After the mines’ supply of ore ran out, Toronto artists, Franklin Carmichael and A.Y. Jackson were attracted to Cobalt’s winding, hilly streets, deserted head frames, and abandoned mines. Cobalt’s landscape fit the Group of Seven’s conception of Canada. Carmichael’s water colours depicted the region in Northern Silver Mine (1930), LaRose Mine (1930), and Houses, Cobalt (1931-1932).

Frederick Banting, the co-inventor of insulin, also painted Cobalt — The Blue House and Cobalt Mine Shaft. Banting had served in the Canadian Medical Corps in the First World War and sought out A.Y. Jackson after the war to purchase a war painting. Based on their similar war experiences, enthusiasm for art, and fondness of the Canadian landscape, they formed a strong friendship and Banting often accompanied Jackson on his painting trips.

Together, they painted Cobalt in 1932. Yvonne McKague Housser was a founding member of the Canadian Group of Painters that succeeded the Group of Seven. She first discovered Cobalt on a student trip in 1917 and fell in love with the town’s unusual architecture and stark mining remains, which appeared like castles on a hill to her. Here, with fellow Torontonian and Canadian Group of Painters’ member Isabel McLaughlin, she painted Nipissing Mine, Silver Mine, Evening 1932 and Cobalt in the style of the Group of Seven.


Toronto’s King Edward Hotel was the unofficial headquarters for businessmen interested in the Cobalt mining camp and its bellhops soon became accustomed to carrying heavy luggage filled with rock samples belonging to the weather-beaten prospectors checking in at the hotel’s opulent lobby. It was here in July 1907 that the Dr. Miller of the Ontario Bureau of Mines introduced the members of the American Institute of Mining Engineers to the richness of the ore.

One prominent Canadian mining engineer later remembered staying at the hotel when a prospector offered him several mines claims for $90,000 cash; “but as no reports had been made and no work had been done upon the property I naturally turned it down. That same property was sold within two hours for $140,000 cash, the deal being completed the same day.” The enormous interest in mining stocks created by the Cobalt boom resulted in the creation of the Toronto Standard Stock and Mining Exchange in 1908.

A prominent feature of the camp was the steady flow of dignitaries who arrived aboard the T&NO Railway’s parlour and pullman cars. In the fall of 1905, Premier J.P. Whitney and several cabinet members toured the district. The following spring the entire Ontario Legislature explored the area. In June, separate parties from New York, Montreal, Boston and Toronto arrived.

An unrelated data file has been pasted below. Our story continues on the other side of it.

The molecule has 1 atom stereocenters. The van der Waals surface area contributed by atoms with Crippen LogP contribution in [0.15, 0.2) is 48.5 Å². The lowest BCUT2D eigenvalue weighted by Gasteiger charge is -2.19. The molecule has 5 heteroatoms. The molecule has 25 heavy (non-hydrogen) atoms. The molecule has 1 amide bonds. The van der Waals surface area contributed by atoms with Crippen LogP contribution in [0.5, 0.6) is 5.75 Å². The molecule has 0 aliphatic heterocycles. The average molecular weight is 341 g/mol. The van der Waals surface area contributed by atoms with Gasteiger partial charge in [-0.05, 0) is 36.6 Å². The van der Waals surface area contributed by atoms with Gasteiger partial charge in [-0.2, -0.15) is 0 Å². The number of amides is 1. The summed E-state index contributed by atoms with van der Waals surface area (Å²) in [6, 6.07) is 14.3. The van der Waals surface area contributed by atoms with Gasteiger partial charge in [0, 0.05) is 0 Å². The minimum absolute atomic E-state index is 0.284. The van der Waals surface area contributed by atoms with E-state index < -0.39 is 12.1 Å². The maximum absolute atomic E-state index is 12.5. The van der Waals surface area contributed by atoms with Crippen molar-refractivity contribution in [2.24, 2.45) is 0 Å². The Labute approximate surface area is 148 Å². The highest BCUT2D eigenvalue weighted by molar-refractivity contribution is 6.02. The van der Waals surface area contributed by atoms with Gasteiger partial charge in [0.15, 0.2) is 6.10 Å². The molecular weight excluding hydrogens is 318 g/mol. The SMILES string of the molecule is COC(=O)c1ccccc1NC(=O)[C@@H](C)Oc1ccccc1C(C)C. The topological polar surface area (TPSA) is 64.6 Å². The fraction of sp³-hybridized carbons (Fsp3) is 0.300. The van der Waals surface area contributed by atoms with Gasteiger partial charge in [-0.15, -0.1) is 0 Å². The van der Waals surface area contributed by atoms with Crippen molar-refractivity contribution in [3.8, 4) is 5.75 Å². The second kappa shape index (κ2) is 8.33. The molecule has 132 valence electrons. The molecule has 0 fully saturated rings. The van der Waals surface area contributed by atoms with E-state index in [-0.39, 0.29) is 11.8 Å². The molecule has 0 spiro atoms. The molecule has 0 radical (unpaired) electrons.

The hotels in the area were constantly filled to capacity as visitors continued to arrive in 1908. Members of the Toronto Stock Exchange arrived en mass in October — at one time that year there were as many as eleven carloads of brokers in Cobalt – followed by the Toronto Board of Trade. As the editor of the Journal of Commerce announced in 1913, Cobalt “added a new industry to the life of Ontario…. Attracted the world’s attention to Ontario’s Hinterland and advertised it more quickly than any other means.”


The Ontario Bureau of Mines created interest in the area by displaying samples of the silver ore outside its Toronto office. It also contributed silver samples to the Canadian National Exhibition’s mineral exhibit to, as local MLA Frank Cochrane wrote to the Lieutenant Governor, “advertise the mineral wealth of this Province.”

The government purchased a 1,640 pound block of silver (the largest in existence) and exhibitted it in the provincial parliament building. The Bureau later donated a 34-inch block of silver ore to the Royal Ontario Museum. “This block…” the deputy minister of mines explained, “may never be equaled or excelled in the Province and if kept in a public museum it would be sketched and photographed and described and would pass into the literature and textbooks on Mineralogy and attract wide attention to the resources of the Provinces.”

As the number and size of the mines increased, the miners needed accommodations, food, clothes, and entertainment, and the mine owners required building supplies, mining equipment, hay for their horses, capital, and bunkhouse supplies. As a largest supplier of goods and services to the north, Toronto was a major beneficiary of the area’s expansion.